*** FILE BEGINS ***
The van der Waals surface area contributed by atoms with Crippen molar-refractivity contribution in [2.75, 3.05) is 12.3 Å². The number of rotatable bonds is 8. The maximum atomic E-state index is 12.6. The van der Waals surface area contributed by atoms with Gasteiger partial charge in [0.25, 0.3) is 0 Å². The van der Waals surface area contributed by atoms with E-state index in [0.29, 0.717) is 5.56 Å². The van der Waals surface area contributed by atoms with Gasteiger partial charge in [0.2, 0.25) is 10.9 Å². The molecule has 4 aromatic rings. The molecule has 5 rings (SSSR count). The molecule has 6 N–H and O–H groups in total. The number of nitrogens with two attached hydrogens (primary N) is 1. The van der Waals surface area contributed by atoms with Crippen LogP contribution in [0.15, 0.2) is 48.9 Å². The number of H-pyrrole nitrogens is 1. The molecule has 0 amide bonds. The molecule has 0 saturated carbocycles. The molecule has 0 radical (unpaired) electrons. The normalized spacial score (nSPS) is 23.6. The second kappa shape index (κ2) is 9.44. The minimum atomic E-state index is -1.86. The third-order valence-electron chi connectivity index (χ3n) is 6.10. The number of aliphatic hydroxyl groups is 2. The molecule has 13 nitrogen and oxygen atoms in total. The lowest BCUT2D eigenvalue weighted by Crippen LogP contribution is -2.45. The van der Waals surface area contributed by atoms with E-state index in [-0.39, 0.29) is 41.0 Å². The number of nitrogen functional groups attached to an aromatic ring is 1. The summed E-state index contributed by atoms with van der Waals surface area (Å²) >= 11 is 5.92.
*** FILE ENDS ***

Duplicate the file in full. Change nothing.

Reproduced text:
The van der Waals surface area contributed by atoms with Crippen molar-refractivity contribution in [2.75, 3.05) is 12.3 Å². The number of rotatable bonds is 8. The maximum atomic E-state index is 12.6. The van der Waals surface area contributed by atoms with Gasteiger partial charge in [0.25, 0.3) is 0 Å². The van der Waals surface area contributed by atoms with E-state index in [0.29, 0.717) is 5.56 Å². The van der Waals surface area contributed by atoms with Gasteiger partial charge in [0.2, 0.25) is 10.9 Å². The molecule has 4 aromatic rings. The molecule has 5 rings (SSSR count). The molecule has 6 N–H and O–H groups in total. The number of nitrogens with two attached hydrogens (primary N) is 1. The van der Waals surface area contributed by atoms with Crippen LogP contribution in [0.15, 0.2) is 48.9 Å². The number of H-pyrrole nitrogens is 1. The molecule has 0 amide bonds. The molecule has 0 saturated carbocycles. The molecule has 0 radical (unpaired) electrons. The normalized spacial score (nSPS) is 23.6. The second kappa shape index (κ2) is 9.44. The minimum atomic E-state index is -1.86. The third-order valence-electron chi connectivity index (χ3n) is 6.10. The number of aliphatic hydroxyl groups is 2. The molecule has 13 nitrogen and oxygen atoms in total. The lowest BCUT2D eigenvalue weighted by Crippen LogP contribution is -2.45. The van der Waals surface area contributed by atoms with E-state index in [-0.39, 0.29) is 41.0 Å². The number of nitrogen functional groups attached to an aromatic ring is 1. The summed E-state index contributed by atoms with van der Waals surface area (Å²) >= 11 is 5.92.